Area copes with rain

Cleanup continues; for GJ, it was 15th-wettest day ever

CHRISTOPHER TOMLINSON/The Daily Sentinel—Traffic travels Tuesday along waterlogged North Avenue between Eighth and Ninth streets, where stormwater accumulated after a storm a day earlier. The National Weather Service measured 1.17 inches of rain at Grand Junction Regional Airport from the storm Monday



Residents of about a dozen homes in De Beque’s Bass Lake subdivision spent Tuesday clearing debris and mud from around their homes after a whopping 1.22 inches fell a day earlier.

In Grand Junction, 1.17 inches of rain was recorded in Monday’s deluge, setting its mark in the record books for the most rain ever on that date and the 15th-most amount of rain to fall in a single day in Grand Junction since the National Weather Service began keeping records in 1893. The extra moisture bumped Grand Junction’s precipitation amount to 1.16 inches above normal for this time of year.

More rain fell Tuesday in localized storms, but only trace amounts were measured at Grand Junction Regional Airport, where the National Weather Service records precipitation.

Mesa County workers toiled into the night Monday to clear roads and ensure any subsequent storms washed water down gullies and washes, said Pete Baier, Mesa County deputy administrator for operations.

“The forecast is saying we’re not going to see as much rain, but we still have to be vigilant,” Baier said Tuesday. “We get these real intense, real localized storms. Even on parts of the Redlands, it rained more than others.”

The De Beque area may have received the brunt of the storm Monday, with a wash raging with water off V Road estimated at between 15 and 20 feet deep, said Mike Harvey, fire chief of the De Beque Fire Protection District.

“It ran like I’ve never seen it run,” he said.

Residents of a home on 45 1/2 Road, near Black Mountain and off the Shire Gulch drainage, were reportedly not at home when the water began rising, but the rains eventually knocked their house off its foundation in a flash flood. An attached garage is considered a total loss. They refused help from the American Red Cross and are staying with family in Grand Junction, Harvey said.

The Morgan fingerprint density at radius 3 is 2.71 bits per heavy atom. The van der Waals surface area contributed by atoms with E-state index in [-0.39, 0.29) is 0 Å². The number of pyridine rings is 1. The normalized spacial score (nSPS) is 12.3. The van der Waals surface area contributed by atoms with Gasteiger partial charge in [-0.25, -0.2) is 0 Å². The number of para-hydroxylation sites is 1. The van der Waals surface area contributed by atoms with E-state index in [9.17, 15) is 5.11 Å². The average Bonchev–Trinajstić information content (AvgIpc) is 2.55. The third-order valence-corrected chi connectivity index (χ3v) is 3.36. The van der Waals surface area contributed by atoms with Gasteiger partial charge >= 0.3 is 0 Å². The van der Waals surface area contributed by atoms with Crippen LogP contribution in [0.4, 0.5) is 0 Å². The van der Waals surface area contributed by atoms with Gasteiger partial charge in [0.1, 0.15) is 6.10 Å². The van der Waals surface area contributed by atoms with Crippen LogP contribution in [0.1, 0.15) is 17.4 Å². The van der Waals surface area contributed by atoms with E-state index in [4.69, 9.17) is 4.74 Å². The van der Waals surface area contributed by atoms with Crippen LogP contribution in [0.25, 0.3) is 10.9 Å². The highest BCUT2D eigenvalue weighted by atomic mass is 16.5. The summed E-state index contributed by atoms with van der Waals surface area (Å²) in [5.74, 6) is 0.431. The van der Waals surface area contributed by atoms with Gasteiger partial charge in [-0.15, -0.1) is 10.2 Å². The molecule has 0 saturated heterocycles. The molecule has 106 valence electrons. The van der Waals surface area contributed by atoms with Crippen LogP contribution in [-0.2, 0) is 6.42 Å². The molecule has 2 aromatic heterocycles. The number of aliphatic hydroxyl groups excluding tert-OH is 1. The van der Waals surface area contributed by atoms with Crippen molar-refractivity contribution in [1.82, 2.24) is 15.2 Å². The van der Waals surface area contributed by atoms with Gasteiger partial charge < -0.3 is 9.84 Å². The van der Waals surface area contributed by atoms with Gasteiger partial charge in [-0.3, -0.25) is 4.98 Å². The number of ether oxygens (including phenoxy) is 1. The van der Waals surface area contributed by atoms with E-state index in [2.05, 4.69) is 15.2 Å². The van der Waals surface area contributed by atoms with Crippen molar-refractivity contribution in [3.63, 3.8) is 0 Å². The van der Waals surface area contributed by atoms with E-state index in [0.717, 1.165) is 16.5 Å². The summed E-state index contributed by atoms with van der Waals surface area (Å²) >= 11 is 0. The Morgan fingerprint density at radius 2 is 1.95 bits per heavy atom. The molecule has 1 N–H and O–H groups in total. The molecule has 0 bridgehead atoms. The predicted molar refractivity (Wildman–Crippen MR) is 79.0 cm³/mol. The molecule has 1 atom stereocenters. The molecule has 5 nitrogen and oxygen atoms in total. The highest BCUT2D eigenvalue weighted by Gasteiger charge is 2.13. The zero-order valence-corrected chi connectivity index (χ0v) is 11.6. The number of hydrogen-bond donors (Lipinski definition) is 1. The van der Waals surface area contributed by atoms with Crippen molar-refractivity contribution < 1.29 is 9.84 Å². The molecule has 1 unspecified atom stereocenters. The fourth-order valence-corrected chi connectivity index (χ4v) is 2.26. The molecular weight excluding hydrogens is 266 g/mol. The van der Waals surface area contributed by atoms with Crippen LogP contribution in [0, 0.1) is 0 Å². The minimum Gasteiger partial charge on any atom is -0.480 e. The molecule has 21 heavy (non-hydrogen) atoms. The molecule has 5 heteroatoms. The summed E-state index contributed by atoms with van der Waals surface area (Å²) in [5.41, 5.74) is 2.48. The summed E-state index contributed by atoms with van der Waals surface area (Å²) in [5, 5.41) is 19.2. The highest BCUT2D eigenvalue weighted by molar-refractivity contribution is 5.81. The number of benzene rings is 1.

A 65-horsepower tractor owned by the home’s resident washed away and hasn’t been seen since, he said.

“It could be anywhere,” he said of the tractor. “It’s amazing the force. If it’s raining in the high country, you have to be aware.”

Runoff from the storm temporarily blocked Colorado Highway 65. By Tuesday, water that had raged through a drainage — normally dry, Harvey said — retreated to a trickle.

Fortunately for their owners, a few other homes in the area are situated on higher ground.

Some residents of the Bass Lake subdivision lost hayfields to the storm. Residents were put on evacuation notice Monday but ultimately were not required to flee.

“It came down through there pretty fast,” Harvey said. “People didn’t have a lot of warning. It could be another 100 years before it happens again. The good thing is, it’s not very populated in western Colorado so we don’t have the flood impact.”

Dan Cuevas, a technician at the National Weather Service in Grand Junction, said rainfall amounts on Monday varied across the valley. For example, the Appleton area received just 0.78 inch of rain.

“It was pretty impressive watching it outside and seeing the radar,” he said of the intense, driving rain.

A slight chance of rain is expected for early next week, “but nothing like what we saw,” Cuevas said. “We’re going to see more drying out.”

Forecasts show no rain and high temperatures into the low 90s through the weekend.


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